Primate sanctuary advocates promote monkey retirement
There was some monkey business going on in Gainesville Friday morning, with a serious mission. A group of monkey rescue employees and enthusiasts from across the country took a tour of Jungle Friends Primate Sanctuary. As part of a conference, the North American Primate Sanctuary Alliance (NAPSA) organized the tour.
The group has 10 reputable sanctuaries across North America with more than 720 monkeys in total. Jungle Friends takes account for more than 300 of those monkeys, some who've retired from testing and others who were irresponsibly kept as pets.
"It's important to show researchers and the general public what life is like in a sanctuary, where there is freedom to be a monkey," said Erika Fleury, program director for NAPSA. "These are not animals that can be released to the wild once they have been in captivity, so this is the best option for them."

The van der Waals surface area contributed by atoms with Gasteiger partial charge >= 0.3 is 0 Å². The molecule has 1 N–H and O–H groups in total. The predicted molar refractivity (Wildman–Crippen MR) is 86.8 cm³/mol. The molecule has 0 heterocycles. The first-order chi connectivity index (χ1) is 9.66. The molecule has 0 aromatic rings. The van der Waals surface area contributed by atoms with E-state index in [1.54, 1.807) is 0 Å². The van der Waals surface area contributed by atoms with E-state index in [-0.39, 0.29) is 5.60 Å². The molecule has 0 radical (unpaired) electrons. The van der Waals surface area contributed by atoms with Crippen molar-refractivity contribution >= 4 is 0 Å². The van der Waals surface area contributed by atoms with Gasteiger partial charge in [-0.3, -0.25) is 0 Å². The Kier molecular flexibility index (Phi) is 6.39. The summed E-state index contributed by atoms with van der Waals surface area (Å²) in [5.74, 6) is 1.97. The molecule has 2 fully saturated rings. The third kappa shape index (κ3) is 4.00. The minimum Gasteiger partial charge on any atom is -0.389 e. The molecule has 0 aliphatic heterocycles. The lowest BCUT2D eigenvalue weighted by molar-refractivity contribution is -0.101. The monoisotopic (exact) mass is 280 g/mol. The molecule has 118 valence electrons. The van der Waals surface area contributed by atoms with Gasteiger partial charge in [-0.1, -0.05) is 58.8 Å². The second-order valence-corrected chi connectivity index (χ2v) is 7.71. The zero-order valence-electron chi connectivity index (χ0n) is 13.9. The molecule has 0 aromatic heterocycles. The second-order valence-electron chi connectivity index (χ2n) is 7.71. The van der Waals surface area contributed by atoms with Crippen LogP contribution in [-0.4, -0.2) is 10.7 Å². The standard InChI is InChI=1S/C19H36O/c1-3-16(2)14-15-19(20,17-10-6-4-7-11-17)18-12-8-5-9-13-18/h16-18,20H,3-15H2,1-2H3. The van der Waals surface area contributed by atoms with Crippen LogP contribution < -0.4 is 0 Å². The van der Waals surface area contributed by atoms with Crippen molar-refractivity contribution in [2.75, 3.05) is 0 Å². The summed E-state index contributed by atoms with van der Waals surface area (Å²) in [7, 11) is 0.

She said the biggest issue they're facing right now is funding since all sanctuaries are non-profit and most are at capacity. There are currently more than100,000 monkeys in laboratories, and the alliance is hoping to promote monkey retirement and rehabilitation.
Tomorrow the group will wrap up the conference with another tour at the Center for Great Apes in Wauchula.